Meanwhile potential buyers begin to realize they can buy more than they had anticipated. As listings expand, they can pick among higher quality offerings with little fear of missing a deal. This situation often leaves lesser properties to languish unsold. Total acreage moving through the market falls in the declining number of transactions, but typical prices move up, reflecting the increased volume of higher quality properties sold. Prices, measured by a median or mean, appear to remain strong. However, declines in total acreage and total dollar volume indicate markets have softened.

Here's an example. In the aftermath of the Great Recession, land prices declined in 2009 and again in 2010. Those declines reflected difficult markets where potential buyers made low offers anticipating declining prices. Meanwhile, would-be sellers, many under no impetus to sell, refused those lower offers and withdrew their land from the market. The result was a market standoff. The number of sales dropped dramatically from 5,362 in 2005 to 2,407 in 2009 (see the annual sales analysis​ at the Center's rural land data website. Total acres traded collapsed from 763,851 in 2005 to only 228,505 in 2009. Brokers suffered, and the 2009 price drop confirmed the widely acknowledged market turmoil.

Reported prices increased substantially every year during that period, rising from $1,263 per acre in 2005 to $1,914 per acre in 2008 (Figure 3). Focusing on prices seemed to indicate that all was well in the market. However, the number of sales and total dollar volume told another story.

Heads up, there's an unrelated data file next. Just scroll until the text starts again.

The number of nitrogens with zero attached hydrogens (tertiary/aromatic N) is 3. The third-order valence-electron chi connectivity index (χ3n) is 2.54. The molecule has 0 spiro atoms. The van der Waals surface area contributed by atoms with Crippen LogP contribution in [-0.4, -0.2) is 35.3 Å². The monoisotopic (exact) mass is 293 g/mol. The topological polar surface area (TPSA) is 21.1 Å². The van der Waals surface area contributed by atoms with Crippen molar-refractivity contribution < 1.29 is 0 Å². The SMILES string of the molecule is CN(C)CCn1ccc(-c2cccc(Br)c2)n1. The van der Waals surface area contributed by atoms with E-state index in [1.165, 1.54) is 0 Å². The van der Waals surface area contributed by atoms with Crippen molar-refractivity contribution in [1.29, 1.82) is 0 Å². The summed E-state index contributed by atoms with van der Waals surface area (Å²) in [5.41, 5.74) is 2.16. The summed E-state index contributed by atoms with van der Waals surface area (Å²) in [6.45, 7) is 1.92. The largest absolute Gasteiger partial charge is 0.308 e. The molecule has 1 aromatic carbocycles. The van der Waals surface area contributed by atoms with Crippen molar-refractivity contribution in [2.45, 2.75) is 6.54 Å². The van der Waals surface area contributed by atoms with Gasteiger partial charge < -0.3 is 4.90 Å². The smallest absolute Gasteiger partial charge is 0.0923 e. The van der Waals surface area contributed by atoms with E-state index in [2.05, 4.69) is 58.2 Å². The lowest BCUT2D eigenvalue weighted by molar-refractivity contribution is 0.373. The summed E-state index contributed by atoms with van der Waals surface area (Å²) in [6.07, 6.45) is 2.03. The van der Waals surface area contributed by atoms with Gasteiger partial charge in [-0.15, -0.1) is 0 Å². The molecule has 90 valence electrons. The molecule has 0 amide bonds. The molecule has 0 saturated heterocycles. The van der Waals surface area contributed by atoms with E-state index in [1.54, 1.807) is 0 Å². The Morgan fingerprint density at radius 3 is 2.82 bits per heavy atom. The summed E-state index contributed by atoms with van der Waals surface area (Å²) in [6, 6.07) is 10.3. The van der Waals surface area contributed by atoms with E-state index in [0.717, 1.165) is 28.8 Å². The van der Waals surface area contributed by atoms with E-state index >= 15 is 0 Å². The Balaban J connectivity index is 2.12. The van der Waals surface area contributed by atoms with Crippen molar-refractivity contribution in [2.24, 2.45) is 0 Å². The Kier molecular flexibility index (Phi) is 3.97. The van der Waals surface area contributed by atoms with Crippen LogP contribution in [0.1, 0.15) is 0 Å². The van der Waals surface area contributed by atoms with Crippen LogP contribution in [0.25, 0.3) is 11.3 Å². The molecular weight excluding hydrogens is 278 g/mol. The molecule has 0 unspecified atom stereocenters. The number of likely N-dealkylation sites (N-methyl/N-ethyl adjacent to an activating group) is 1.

Sales began to dwindle in 2006, then fell dramatically the following two years before collapsing in 2009. Combining the price dynamics with the acreage trends by multiplying the indicated price by the total acreage (total dollar volume) was troubling. The huge price increase in 2006 compensated for the small acreage decline to register a modest increase that year. However, the large acreage drop-off in 2007 overwhelmed the sizable price increase and posted a 15.4 percent decrease in total dollar volume. Dollar volume skidded -11.4 percent in 2008 followed by a collapse of -46.8 percent in 2009.

Price changes looked fine through 2008, but the volume side of the market had flashed warning signals as early as 2006 with declining numbers of sales and again in 2007 with the large drop in total dollar volume. Those numbers suggest a large number of market participants had individually decided that current prices were too high given economic circumstances. Those would-be buyers refused to purchase at market prices, leaving land inventories “on the shelf." As the subprime fiasco unfolded, further reticence gripped more market participants until motivated sellers cut asking prices in 2009 and 2010. Total dollar volume and total acres provided an early warning of troubled waters ahead.

Total Dollar Volume Not I​​​nfallible

A downturn in total dollar volume does not necessarily portend carnage in the market. For example, in 2001 total dollar volume turned down. That year included the 9/11 attacks, which brought markets to a standstill for a time. However, that disruption lasted only one year with 2002 posting a return to increasing totals. In 1985, a year before Texas' economic meltdown erased a great deal of rural land value, weakening prices primarily contributed to a 4.7 percent retreat of total dollar volume. A 25 percent drop followed in 1986 with an additional 10 percent decline in 1987. Land prices declined 31.2 percent over those two years. Total acres did not noticeably decline until 1986, but total dollar volume declined earlier.

While total dollar volume does not infallibly foretell future land market trends, it does provide a powerful summary of market developments. Preliminary studies at the Center show a strong link between total dollar volume in the past and current land price levels. All of this suggests that land professionals would do well to note trends in market volume as an indicator of the overall health of Texas land markets.


Dr. Gilliland (c-gilliland@tamu.edu) is a research economist with the Real Estate Center at Texas A&M University.